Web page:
Three Cord Bond touches on both racism but also the brokenness caused by Adam’s sin. After reflecting on the fall and sin of all people of this earth, does it cause you to yearn for Jesus’ return all the more?

I yearn for his return regardless. But it’s more about the occupy until his return part. We are missing out on heaps of the beauty God has provided us by allowing privilege and or bitterness to divide us.

Reel Gospel reader Sheldon has sent in a question. He says you’ve indicated before that good art or beauty is objective and not just a matter of opinion. Is that what you’re saying, and if so, what are your reasons for believing that?

If God is sovereign in all things, he gets to decide what beautiful means. For example, in Exodus where God instructs Moses to pick skilful artist, those skilled in beauty and truth to make the temple instruments and the ark, point to this view. However, what is a matter of opinion is ascetics or preference. Those are objective. In other words, God decides beauty, you decide if you like it. 

Personally the two songs that hit me hardest on the record are the final two tracks. Redeem appears to be about moving forward, is that correct?

That’s exactly it. We can’t change our past, but can learn from it and do better. The Lord didn’t erase our pasts, but redeemed it for his glory. 

And Tell Me Yours brings things full circle. As you have reflected on your own personal crimson cord how has it grown you personally, and in your love of God?

Again, that’s way too big of a question to answer in a interview. Would take me a lifetime to unpack that. But in a nutshell, those collective experiences are what He used to make me the man I am today. 

Can you tell me about the time Taboo of the Black Eyed Peas kicked you in the tooth, as referenced on that track?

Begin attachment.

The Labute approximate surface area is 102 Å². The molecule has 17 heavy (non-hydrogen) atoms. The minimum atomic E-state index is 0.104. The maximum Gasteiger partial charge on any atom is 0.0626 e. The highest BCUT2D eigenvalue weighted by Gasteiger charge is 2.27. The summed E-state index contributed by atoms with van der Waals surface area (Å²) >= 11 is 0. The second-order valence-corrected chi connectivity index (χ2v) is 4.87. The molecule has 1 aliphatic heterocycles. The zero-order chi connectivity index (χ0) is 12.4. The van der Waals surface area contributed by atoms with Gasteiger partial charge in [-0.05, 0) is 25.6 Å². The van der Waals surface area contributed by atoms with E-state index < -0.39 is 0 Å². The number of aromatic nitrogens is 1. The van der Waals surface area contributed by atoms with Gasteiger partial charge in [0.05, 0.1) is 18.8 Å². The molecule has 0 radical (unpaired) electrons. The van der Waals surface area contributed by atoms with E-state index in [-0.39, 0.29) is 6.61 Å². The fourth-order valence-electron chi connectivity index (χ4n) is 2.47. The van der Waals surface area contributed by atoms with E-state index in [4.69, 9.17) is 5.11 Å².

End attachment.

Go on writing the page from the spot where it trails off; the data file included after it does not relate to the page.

He was in a b-boy cypher gettin’ down, and I was standing too close to the side. Next thing I know part of my tooth was missing! 

Has it been hard to be honest as you share your crimson cord on this record?

Not at all! It was a joy.

Have people been sharing their crimson cords with you since the album release, as you ask them to on Tell Me Yours?

Here and there but soon I will officially ask them to… *wink* 

You sent out an interesting tweet last week: “Throwin myself in a pool, fully dressed, tied at the wrist, multiple times. Sipped coffee in between throws. gotta get the shot!” What was this shoot day like from a behind-the-scenes perspective? Sounds like fun!

Oh… you’ll see!! 

What’s next for you?

More of this. Just done better. Better tours. For example, we plan on doing much more of our own booking of events and shows. It’s safe to just wait for someone to book me to come to an event. There is risk in picking a city, finding my own venue and promoting it ourselves! Though the pay-off is a room full of people that are invested In Humble Beast and actually want what we would bring. Also better fatherhood and better husbandship. The big homie Bob Goff said to me once, “Think of the people you want next to you on your death bed, invest in those relationships now.” So I’m going do that! 

Can we expect a hint of airhorn on the next album?


CrimsonCordCrimson Cord by Propaganda is out now. It is available for free from Humble Beast, or if you feel like supporting Prop’s ministry, you can purchase the album on iTunes. Read our review of the album here.